Australia

Chris Dawson jailed for at least 18 years for murder of wife Lynette

This article contains references to domestic violence and abuse.
Almost 40 years after killing his wife Lynette and disposing of her body, former Sydney schoolteacher Chris Dawson will now spend at least 18 years in jail.
On Friday, Justice Ian Harrison delivered a maximum sentence of 24 years in the NSW Supreme Court after finding the 74-year-old guilty of murder in August.
“In my opinion the murder of Lynette Dawson is an objectively serious crime,” Justice Harrison said while sentencing Dawson.
“Lynette Dawson was faultless and undeserving of her fate.”
The decision concludes a four-decade-long wait for justice for Mrs Dawson’s family, who are still pleading with the convicted killer to reveal the location of her body.
Dawson was given a non-parole period of 18 years, meaning he will be aged in his 90s before he can apply for release from jail.
Justice Harrison said Dawson “will probably die in jail”.
Dawson murdered his wife in January 1982 to have an unfettered relationship with a high school student who was also his babysitter, known as JC.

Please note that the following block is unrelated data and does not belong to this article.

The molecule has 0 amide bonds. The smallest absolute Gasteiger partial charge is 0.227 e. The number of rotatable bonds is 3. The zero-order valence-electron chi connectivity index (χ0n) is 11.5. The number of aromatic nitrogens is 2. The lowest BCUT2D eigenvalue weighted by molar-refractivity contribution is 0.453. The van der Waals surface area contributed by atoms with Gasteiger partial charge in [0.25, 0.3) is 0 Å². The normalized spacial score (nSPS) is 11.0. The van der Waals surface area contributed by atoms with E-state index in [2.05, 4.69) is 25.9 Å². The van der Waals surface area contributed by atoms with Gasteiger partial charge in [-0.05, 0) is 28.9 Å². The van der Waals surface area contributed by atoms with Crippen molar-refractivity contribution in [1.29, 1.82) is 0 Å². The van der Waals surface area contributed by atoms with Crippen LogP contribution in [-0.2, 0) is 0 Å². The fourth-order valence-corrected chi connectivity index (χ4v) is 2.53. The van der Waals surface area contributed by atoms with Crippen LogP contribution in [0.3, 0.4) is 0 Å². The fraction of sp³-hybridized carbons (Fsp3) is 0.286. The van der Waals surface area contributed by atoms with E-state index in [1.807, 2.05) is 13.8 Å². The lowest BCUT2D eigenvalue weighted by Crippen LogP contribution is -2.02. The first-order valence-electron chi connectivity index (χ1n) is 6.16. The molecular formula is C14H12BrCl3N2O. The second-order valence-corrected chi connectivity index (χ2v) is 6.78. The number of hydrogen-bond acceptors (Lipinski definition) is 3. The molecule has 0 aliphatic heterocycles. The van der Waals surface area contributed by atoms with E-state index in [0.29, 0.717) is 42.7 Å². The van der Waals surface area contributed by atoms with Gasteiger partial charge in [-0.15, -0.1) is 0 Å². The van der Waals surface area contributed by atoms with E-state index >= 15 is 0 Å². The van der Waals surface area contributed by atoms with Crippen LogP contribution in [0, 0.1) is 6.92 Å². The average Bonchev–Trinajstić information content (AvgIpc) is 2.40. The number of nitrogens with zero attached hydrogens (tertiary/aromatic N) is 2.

During the sentence hearing in November, crown prosecutor Craig Everson SC said Dawson had planned a “deliberate and conscious act” of domestic violence with an intention to kill.
He said a crime of “very great heinousness” required a term of life imprisonment.
Dawson’s lawyer Greg Walsh disputed claims the crime was at the high end in terms of objective seriousness.
Mr Walsh said the former Newtown Jets rugby league player had already suffered under the “most constant and egregious publicity” for four decades.
His health was also deteriorating, the court heard, with Dawson showing signs of chronic traumatic encephalopathy, a brain condition often experienced by those who play contact sports.
Dawson has filed an appeal of his conviction.
This is a developing story and this article will be updated.
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If you or someone you know is impacted by family and domestic violence, call 1800RESPECT on 1800 737 732 or visit . In an emergency, call 000.

The Men’s Referral Service provides advice for men on domestic violence and can be contacted on 1300 766 491.

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